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You can teach an old dog new tricks: angiopoietin‐1 instructs Tie2pos myeloid cells to promote neovascularization in ischemic limbs

Costanza Emanueli, Nicolle Kränkel

Author Affiliations

  1. Costanza Emanueli (costanza.emanueli{at}bristol.ac.uk) *,1,2 and
  2. Nicolle Kränkel3,4
  1. 1Laboratory of Vascular Pathology and Regeneration, School of Clinical Sciences, University of Bristol, Bristol, United Kingdom
  2. 2Vascular Science, National Heart & Lung Institute, Imperial College of London, London, United Kingdom
  3. 3University of Zurich, Institute of Physiology, Working Group on Cardiovascular Research, Zurich, Switzerland
  4. 4Department of Cardiology, University Hospital Zurich, Zurich, Switzerland
  1. *Tel: +44 117 342 3512/3904; Fax: +44 117 342 3512/3904;
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Abstract

See related articles in EMBO Molecular Medicine http://dx.doi.org/10.1002/emmm.201302695 and http://dx.doi.org/10.1002/emmm.201302752

Throughout life, the vasculature undergoes remodelling to adapt to the changing demands. The ability to grow new capillaries, adapt their caliber to higher flow and develop collaterals from obstructed arteries is essential to maintain or restore tissue perfusion. Better knowledge of the molecular and cellular details of postnatal blood vessel growth and remodelling is necessary to develop improved vascular regenerative therapies.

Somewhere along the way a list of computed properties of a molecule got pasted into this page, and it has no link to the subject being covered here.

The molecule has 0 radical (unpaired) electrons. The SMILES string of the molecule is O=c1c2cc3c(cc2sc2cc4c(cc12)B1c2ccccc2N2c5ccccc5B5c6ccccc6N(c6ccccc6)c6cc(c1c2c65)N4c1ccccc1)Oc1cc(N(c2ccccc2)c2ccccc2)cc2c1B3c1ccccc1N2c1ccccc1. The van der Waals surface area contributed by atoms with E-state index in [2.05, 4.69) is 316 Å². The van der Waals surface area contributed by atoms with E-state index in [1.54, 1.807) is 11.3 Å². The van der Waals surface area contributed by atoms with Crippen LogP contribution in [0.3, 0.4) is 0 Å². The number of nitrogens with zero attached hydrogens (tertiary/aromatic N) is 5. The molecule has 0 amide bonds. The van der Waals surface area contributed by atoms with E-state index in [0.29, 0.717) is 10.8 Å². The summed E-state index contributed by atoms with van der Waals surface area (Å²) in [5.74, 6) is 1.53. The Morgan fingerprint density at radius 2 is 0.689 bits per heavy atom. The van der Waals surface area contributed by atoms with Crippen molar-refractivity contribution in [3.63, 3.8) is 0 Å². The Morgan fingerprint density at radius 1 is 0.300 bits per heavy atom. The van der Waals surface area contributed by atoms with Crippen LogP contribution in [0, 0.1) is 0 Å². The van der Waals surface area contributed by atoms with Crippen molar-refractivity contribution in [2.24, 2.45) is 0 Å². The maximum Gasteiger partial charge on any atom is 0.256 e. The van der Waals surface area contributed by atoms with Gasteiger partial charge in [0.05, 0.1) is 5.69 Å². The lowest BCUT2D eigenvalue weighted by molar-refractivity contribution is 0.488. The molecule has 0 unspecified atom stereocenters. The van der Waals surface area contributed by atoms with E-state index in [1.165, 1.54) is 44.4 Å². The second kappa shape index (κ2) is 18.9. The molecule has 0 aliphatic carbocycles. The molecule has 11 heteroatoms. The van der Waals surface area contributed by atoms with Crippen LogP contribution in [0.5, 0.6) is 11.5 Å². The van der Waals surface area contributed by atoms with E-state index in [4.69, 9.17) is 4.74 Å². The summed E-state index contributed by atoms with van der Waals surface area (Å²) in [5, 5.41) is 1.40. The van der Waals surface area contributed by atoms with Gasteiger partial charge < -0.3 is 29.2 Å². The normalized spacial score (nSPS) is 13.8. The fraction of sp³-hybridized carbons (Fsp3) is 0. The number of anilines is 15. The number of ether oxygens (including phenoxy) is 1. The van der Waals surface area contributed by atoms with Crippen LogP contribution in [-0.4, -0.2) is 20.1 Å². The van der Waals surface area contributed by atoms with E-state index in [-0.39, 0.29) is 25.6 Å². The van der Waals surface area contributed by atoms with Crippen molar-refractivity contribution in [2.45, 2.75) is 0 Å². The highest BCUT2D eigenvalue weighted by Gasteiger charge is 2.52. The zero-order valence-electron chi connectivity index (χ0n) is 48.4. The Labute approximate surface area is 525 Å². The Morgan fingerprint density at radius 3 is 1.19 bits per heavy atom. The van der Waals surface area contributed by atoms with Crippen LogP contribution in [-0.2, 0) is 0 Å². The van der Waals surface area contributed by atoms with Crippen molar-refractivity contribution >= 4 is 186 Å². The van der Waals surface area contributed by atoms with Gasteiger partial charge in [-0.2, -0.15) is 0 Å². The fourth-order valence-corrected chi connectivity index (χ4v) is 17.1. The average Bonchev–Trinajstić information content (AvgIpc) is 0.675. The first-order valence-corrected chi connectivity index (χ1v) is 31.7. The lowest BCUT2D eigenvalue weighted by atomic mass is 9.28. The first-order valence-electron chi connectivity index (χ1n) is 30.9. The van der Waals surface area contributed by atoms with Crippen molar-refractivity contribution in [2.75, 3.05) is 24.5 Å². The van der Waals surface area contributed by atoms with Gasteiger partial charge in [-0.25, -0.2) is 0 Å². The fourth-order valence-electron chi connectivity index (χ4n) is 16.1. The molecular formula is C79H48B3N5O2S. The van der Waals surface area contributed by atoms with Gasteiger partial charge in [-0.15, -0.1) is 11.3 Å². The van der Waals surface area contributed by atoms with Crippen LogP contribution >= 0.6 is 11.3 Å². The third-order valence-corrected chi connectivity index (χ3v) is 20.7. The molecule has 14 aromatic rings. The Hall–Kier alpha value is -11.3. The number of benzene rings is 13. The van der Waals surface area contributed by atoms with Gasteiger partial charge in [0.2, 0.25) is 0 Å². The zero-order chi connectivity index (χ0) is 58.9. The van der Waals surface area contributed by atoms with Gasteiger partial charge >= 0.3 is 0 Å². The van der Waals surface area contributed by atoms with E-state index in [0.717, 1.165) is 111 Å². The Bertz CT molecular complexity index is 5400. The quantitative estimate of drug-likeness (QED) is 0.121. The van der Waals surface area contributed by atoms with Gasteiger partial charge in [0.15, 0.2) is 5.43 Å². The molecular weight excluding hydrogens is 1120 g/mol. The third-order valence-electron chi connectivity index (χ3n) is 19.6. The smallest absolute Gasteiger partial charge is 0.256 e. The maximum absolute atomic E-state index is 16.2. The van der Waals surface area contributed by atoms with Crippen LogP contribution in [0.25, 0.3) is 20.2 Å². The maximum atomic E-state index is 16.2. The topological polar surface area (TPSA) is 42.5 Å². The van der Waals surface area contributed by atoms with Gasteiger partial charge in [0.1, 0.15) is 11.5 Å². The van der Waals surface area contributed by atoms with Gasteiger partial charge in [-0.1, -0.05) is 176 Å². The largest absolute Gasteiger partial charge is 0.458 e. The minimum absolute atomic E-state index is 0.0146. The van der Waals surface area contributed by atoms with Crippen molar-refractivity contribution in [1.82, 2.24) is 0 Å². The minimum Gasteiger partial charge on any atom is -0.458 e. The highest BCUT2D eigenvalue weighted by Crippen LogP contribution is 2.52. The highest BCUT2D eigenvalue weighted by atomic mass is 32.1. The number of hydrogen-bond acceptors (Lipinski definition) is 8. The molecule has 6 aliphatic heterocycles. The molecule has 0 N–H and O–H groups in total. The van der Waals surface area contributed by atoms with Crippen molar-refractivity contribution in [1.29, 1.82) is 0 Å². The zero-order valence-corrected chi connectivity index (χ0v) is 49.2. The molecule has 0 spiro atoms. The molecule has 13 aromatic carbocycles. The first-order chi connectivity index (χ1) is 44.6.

Despite the crucial roles of myeloid cells in immune defense and angiogenesis, we still lack a thorough understanding of their identity and functional regulation.

In this issue of EMBO Molecular Medicine, two complementary articles reinforce the notion that Angiopoietin‐1 (Ang‐1) and Tie2 receptor expressing monocytes/macrophages (TEM) team up to promote reparative vascularization in limb ischemia (LI; Hamm et al, 2013; Patel et al, 2013). The underpinning molecular mechanism is an inhibitory effect of Ang‐1 (a natural ligand for Tie2) on the hypoxia inducible factor‐1 α (HIF‐1α) destabilizer factor prolyl hydroxylase 2 (PHD2) in TEM (Hamm et al, 2013; Fig. 1). It was already known that Ang‐1 promotes angiogenesis in ischemic limbs (Shyu et al, 1998). Moreover, ex vivo priming with Ang‐1 improves the vasculogenic potential of peripheral blood (PB) stem cells and increases their engraftment and therapeutic angiogenesis response after transplantation in a mouse model of LI (Kim et al, 2009).

Figure 1.

Molecular and cellular mechanisms initiating by Angiotensin‐1 and leading to post‐ischemic vascular repair. In ischemic tissues, the activity of the oxygen sensor PDH2 is reduced, permitting the HIFα‐mediated transcription of pro‐angiogenic genes, such as Ang‐1 (red). In a feedback loop, Ang‐1 after binding with its Tie2 receptor, represses PHD2. This leads to increased circulating and ischemic tissue‐engrafted TEM and skews macrophages to the proangiogenic M2 type. TEM and M2 release pro‐angiogenic/pro‐arteriogenic factors (blue) acting on endothelial cells (EC) and vascular smooth muscle cells (VSMC) to promote cellular processes leading to formation of capillaries, arterioles and arterial collaterals. Additionally, Ang‐1 and Ang‐2 binding to Tie2 receptor regulates angiogenesis at EC level. Soluble Tie2 (sTie2) inhibits Ang/Tie2 signalling in ischemia, thus contrasting vascular repair.